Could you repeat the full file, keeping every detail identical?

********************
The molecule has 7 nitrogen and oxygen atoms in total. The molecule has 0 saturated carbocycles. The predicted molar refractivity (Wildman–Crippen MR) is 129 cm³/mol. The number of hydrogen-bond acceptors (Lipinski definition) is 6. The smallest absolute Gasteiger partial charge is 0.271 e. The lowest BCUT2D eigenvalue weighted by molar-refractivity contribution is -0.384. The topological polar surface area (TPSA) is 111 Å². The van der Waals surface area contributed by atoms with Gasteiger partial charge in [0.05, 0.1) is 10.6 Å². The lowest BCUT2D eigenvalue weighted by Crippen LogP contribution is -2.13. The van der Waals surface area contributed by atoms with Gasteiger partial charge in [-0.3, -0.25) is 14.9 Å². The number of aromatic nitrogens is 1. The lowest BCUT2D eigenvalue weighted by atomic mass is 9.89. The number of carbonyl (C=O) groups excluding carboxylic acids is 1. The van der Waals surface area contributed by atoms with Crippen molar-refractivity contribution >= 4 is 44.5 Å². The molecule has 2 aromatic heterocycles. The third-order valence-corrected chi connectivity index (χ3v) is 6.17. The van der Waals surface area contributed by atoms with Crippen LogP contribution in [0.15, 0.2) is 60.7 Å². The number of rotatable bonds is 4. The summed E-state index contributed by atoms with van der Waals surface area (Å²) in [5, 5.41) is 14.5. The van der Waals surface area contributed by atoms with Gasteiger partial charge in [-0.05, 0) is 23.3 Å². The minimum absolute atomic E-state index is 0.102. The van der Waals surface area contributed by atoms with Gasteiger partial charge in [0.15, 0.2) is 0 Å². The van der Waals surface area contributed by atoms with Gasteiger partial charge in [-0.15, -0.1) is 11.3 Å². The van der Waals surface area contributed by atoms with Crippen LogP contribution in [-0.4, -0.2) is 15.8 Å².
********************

The molecule has 7 nitrogen and oxygen atoms in total. The molecule has 0 saturated carbocycles. The predicted molar refractivity (Wildman–Crippen MR) is 129 cm³/mol. The number of hydrogen-bond acceptors (Lipinski definition) is 6. The smallest absolute Gasteiger partial charge is 0.271 e. The lowest BCUT2D eigenvalue weighted by molar-refractivity contribution is -0.384. The topological polar surface area (TPSA) is 111 Å². The van der Waals surface area contributed by atoms with Gasteiger partial charge in [0.05, 0.1) is 10.6 Å². The lowest BCUT2D eigenvalue weighted by Crippen LogP contribution is -2.13. The van der Waals surface area contributed by atoms with Gasteiger partial charge in [-0.3, -0.25) is 14.9 Å². The number of aromatic nitrogens is 1. The lowest BCUT2D eigenvalue weighted by atomic mass is 9.89. The number of carbonyl (C=O) groups excluding carboxylic acids is 1. The van der Waals surface area contributed by atoms with Crippen molar-refractivity contribution >= 4 is 44.5 Å². The molecule has 2 aromatic heterocycles. The third-order valence-corrected chi connectivity index (χ3v) is 6.17. The van der Waals surface area contributed by atoms with Crippen LogP contribution in [0.15, 0.2) is 60.7 Å². The number of rotatable bonds is 4. The summed E-state index contributed by atoms with van der Waals surface area (Å²) in [5, 5.41) is 14.5. The van der Waals surface area contributed by atoms with Gasteiger partial charge in [-0.05, 0) is 23.3 Å². The minimum absolute atomic E-state index is 0.102. The van der Waals surface area contributed by atoms with Gasteiger partial charge in [0.15, 0.2) is 0 Å². The van der Waals surface area contributed by atoms with Gasteiger partial charge in [-0.15, -0.1) is 11.3 Å². The van der Waals surface area contributed by atoms with Crippen LogP contribution in [-0.4, -0.2) is 15.8 Å².